In last Friday’s 10 at 10, we featured this link to a story about a mother and daughter who were both sexually abusing a teenage boy over the course of three years. The mother, Susan Brock, was arrested back in October; her daughter, Rachel Katherine Brock, was brought into custody last week—both on a smorgasbord of sexual misconduct charges. Their baffled husband/father reported his mental state as “appalled and crushed.” (No kidding.)
But what’s really interesting is the public reaction to this story. As blogger Dr. Helen Smith points out, many of the commenters on the article don’t seem to see the harm in what happened, claiming that the act was “a privilege that a teen male had two women showing him the ways of the world.”
As if the sexual fantasy of a mother-daughter double team—a la Lindsay Lohan and her mom in Machete—excuses the fact that this boy was victimized and likely traumatized.
One particular commenter, Bill L., summarizes it well:
Why should the consequences for a woman who violates a 14-year-old boy be any different? I wonder how most of these macho, “he wanted it” posters would feel if their 14-year-old daughter had relations with a 48-year-old man and his 18-year-old son? Would they crow “she wanted it”? Not likely.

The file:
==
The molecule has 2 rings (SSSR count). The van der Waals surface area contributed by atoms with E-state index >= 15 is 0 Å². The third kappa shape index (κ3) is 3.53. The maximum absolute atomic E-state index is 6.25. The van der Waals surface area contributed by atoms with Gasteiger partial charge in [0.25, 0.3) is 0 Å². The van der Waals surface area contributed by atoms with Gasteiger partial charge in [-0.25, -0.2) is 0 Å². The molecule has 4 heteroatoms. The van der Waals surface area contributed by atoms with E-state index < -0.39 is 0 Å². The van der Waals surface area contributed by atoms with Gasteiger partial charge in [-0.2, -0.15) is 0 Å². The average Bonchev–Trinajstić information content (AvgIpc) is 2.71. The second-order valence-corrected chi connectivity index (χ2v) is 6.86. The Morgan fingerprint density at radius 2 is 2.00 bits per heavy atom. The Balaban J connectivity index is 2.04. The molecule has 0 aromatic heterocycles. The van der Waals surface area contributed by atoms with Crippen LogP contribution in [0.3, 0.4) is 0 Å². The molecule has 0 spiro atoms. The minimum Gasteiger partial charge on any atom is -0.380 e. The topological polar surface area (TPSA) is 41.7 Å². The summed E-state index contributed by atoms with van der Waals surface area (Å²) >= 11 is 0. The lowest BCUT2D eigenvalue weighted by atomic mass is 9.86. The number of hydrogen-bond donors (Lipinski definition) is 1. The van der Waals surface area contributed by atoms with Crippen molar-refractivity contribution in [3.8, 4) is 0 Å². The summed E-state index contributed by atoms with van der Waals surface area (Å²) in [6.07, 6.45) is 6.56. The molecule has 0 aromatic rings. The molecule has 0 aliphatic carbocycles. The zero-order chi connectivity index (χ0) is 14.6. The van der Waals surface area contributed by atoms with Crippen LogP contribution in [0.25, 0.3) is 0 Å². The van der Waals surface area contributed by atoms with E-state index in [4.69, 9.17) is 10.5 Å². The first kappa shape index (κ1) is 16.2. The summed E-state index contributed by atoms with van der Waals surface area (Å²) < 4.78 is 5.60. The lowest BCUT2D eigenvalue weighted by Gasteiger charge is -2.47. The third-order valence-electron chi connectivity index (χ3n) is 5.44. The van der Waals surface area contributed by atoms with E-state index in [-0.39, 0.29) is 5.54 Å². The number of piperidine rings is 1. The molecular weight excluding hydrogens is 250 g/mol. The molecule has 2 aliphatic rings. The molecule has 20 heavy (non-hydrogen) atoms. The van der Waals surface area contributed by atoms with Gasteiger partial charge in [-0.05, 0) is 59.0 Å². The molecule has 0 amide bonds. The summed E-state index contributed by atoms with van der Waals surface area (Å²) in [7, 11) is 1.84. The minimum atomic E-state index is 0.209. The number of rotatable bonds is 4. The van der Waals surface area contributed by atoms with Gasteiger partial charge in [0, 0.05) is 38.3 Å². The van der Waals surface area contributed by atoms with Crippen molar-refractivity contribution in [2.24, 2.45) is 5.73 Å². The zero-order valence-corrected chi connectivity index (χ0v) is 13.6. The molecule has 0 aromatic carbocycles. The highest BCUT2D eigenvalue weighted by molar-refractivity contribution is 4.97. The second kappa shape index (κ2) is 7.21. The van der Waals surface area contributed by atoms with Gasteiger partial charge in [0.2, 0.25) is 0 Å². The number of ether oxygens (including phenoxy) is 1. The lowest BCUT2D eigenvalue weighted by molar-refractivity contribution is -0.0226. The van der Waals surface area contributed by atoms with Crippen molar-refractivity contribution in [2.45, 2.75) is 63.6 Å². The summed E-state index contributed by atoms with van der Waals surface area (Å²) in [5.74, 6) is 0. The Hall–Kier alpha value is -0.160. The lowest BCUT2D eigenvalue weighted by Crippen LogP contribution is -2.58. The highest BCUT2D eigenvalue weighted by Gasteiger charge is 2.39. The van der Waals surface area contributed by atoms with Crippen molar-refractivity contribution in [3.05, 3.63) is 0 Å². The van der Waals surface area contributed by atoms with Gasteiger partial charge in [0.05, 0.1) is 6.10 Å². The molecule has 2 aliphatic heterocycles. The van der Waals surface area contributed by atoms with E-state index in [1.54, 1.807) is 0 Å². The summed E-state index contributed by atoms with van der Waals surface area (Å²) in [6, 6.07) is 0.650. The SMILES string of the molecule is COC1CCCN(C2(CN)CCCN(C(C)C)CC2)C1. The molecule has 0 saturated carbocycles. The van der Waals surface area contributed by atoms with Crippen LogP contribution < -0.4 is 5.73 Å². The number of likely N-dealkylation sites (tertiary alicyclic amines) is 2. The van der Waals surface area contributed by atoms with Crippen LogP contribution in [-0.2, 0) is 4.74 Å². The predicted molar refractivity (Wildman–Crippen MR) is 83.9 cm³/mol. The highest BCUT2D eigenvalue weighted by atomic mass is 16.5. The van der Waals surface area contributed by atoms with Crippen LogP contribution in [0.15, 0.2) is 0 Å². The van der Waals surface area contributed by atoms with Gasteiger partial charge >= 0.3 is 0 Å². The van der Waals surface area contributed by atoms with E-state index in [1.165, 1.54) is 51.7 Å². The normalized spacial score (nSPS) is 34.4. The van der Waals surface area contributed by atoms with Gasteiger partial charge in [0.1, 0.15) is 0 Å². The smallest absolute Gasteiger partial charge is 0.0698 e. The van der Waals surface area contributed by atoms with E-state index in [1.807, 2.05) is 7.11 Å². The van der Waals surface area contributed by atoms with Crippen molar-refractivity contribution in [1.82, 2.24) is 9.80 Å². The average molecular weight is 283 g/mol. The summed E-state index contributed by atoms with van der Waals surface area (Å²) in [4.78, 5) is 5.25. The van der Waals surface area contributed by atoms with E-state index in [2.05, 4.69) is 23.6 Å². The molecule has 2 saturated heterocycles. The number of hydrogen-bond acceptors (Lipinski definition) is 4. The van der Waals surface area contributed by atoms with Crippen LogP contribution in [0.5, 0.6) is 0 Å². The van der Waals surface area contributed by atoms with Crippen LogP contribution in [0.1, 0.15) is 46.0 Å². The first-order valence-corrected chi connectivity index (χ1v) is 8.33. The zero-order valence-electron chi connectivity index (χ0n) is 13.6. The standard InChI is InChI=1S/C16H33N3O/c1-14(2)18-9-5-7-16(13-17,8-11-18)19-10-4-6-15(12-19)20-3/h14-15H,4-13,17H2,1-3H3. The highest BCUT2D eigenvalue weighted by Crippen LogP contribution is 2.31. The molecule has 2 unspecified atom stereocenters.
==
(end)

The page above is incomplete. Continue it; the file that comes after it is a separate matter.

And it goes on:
What strikes me as the most interesting part of it all is that if the victim had been a boy of maybe 10 or 11, the reaction would have been drastically different. But because he was 14—an age when we assume male brains start turning into American Pie—the reaction shifts.
It’s not surprising. Our rising obsession with MILFs and “cougars” is a socially sanctioned phenomenon reinforced by media everywhere. (Nightline even ran a piece covering a so-called “Cougar convention.”) For an already sexually confused boy going through puberty, coming forward about sexual abuse can be a near-impossible feat. Add on this pressure from media (not to mention boys’ peers) and reporting assault gets that much harder.
Sexual fantasy can be a healthy part of life and culture. But perhaps, in this case, more reflection is needed. What do you think, readers?